The friendly little town of Brora is a couple of miles on. With wonderful beaches around Kintradwell Bay, fishing for trout and salmon on the River Brora and an excellent 18-hole James Braid designed golf course, it is worth considering Brora as a base to tour this part of the north-east. The two main hotels are the Royal Marine on Golf Road and the nearby Links Hotel. Both are commended for their high standards and plentiful facilities. The Links overlooks the golf course while the Royal Marine offers a leisure suite with swimming pool, sauna, steam room and whirlpool, all available to Links Hotel guests. There is also an exercise room and, through the winter months, a curling rink. The Garden Café in the Royal Marine is highly recommended for lunch while more formal settings for excellent evening meals are available in both hotels.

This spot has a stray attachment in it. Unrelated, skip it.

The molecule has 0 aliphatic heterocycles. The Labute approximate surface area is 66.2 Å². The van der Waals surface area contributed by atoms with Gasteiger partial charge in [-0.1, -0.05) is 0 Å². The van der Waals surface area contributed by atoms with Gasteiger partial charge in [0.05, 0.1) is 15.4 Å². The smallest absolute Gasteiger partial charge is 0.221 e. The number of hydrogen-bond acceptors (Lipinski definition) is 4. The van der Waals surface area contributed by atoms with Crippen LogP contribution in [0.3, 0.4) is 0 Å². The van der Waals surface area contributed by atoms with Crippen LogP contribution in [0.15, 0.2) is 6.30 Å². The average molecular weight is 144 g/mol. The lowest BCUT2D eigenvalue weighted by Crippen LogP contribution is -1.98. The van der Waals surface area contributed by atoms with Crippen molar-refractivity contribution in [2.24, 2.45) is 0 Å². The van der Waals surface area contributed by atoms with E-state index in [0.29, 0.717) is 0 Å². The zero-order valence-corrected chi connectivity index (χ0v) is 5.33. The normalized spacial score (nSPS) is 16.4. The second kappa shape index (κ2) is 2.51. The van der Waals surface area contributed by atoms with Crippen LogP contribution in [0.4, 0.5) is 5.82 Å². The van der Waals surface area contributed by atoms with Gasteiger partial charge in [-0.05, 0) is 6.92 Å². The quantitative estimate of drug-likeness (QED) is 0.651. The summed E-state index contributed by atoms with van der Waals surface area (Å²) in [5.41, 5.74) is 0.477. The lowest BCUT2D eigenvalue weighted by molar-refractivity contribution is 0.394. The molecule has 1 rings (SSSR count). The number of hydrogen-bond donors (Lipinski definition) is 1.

A cheaper accommodation alternative in this area is Tigh Fada B&B on Golf Road. Ishbel Clarkson's breakfasts are renowned including locally smoked haddock or fried herring in oatmeal. Her fried apple rings served with a traditional Scottish breakfast are a refreshing addition. The main bedrooms and breakfast room look over the golf course and sea.

The course at Brora is renowned for its natural golfing terrain as well as the cows and sheep that are free to roam the common grazing land. Electric fences are installed to protect the greens, which, through the summer months, are amongst the fastest in Scotland.

Hunter's of Brora is a famous knitwear factory with an outlet found in Station Square. Capaldi's Ice Cream parlour is worth a visit on main Rosslyn Street and for stronger taste buds, there is the Clynelish Distillery just off the main street, which is open for tours and tastings.